Local Economy A local currency provides real support for our local economy and the unique goods and services it provides. This boost to local commerce safeguards jobs, keeps our locally-owned businesses thriving, promotes the production of local goods and services and differentiates our local culture from big-box stores and “Generic Americana.”

Sustainability The local economic model promoted by the PLENTY affords greater use of recycled materials, locally available material, and renewable resources. Decreasing the distance between producers and consumers reduces the need for long-distance transportation. Keeping our downtown businesses and local markets vibrant also preserves the options of walking, cycling, and busing to nearby stores.

Community Members seek each other out, meet face-to-face, and get to know their neighbors. The PLENTY allows the “small town values” of neighborliness, generosity and self-reliance to blend with our community’s traditional support for diversity, social justice, and responsible development.

Benefits of a Local Currency


Spending Local Currency Spending US Currency
The Local Economy
  • Promotes buying from local stores and from neighbors, keeping jobs here.
  • Fosters the local production of a greater variety of goods and services to meet local demands.
  • Makes our economy more dependent upon ourselves. We have greater control.
  • Keeps money within the local economy.
  • Promotes buying from distant locations, including the Internet, catalogues, and chain stores.
  • Forces local production of only those things that are competitive in a global market.
  • Makes our economy more dependent on people and events outside of our control.
  • Lets money quickly leave the local economy.
The Environment
  • Encourages use of local resources and local production.
  • Results in less pollution and less energy used for shipping.
  • Ensures that materials will be used in line with local laws and values.
  • Favors disposing of waste in environmentally sound ways.
  • Makes consumers aware of the impact of their consumption.
  • Encourages use of global resources and distant production.
  • Results in more pollution and more energy used for shipping.
  • Allows use of materials from places with unknown practices and values.
  • Favors disposing of waste by cheapest means possible.
  • Keeps consumers unaware of the impact of their consumption.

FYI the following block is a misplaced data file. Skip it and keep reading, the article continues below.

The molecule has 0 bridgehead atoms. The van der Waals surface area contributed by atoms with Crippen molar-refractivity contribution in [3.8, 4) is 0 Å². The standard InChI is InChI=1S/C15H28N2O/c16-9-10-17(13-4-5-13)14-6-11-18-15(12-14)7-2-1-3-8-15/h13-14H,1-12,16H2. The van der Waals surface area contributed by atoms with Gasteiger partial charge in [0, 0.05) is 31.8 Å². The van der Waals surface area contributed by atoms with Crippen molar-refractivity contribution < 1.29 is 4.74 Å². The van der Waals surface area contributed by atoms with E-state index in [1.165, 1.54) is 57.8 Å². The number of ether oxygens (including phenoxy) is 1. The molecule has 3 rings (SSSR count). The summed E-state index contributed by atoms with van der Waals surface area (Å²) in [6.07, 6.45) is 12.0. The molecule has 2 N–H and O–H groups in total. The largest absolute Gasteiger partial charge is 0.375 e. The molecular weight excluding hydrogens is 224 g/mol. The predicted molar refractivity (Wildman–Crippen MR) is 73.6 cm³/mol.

Fair Wages
  • Provides support for local labor.
  • Distributes wealth more evenly.
  • Makes small-scale production viable.
  • Creates new jobs at home.
  • Forces labor to compete globally.
  • Concentrates wealth.
  • Encourages industry-scaled production.
  • Demands a mobile labor force.

4 Responses to “Why Local Currency?”

  1. Karol Winograd says:

    I think this is a great idea and I’m sure it can promote support to the local businesses.

    As a collector of the Depression Script notes, I would like to own an example of your Plenty currency. Would that be possible?

    Sincerely,
    Karol Winograd

  2. PLENTY says:

    Hi Karol,

    We are selling framed, signed proofs of the PLENTY. You can get a large frame that includes all the denominations or a smaller one that just includes the 50. Please email me if you’d like to place an order. Thank you, Melissa theplenty@gmail.com

  3. annica2 says:

    there was an excellent show about local currencies on wpvm in asheville. i am happy progressives are also coming up with great ideas in monetary policy. the “one world, one currency” stuff is corporatist propaganda at it’s worst. the progressive movement has been successfully hijacked, and it needs to be taken back with good ideas like the plenty.

  4. Mark Doenges says:

    If your local government accepted the currency to pay taxes, everything else would fall into place. Without getting too bogged down in public versus private sector questions, or cynicisms about what can and can’t happen in government, I would offer that the Plenty is consistent with local government goals. The local government could accept the Plenty for taxes even if the government were not the entity printing and regulating the currency (if that might be an issue).

    Cheers, ~m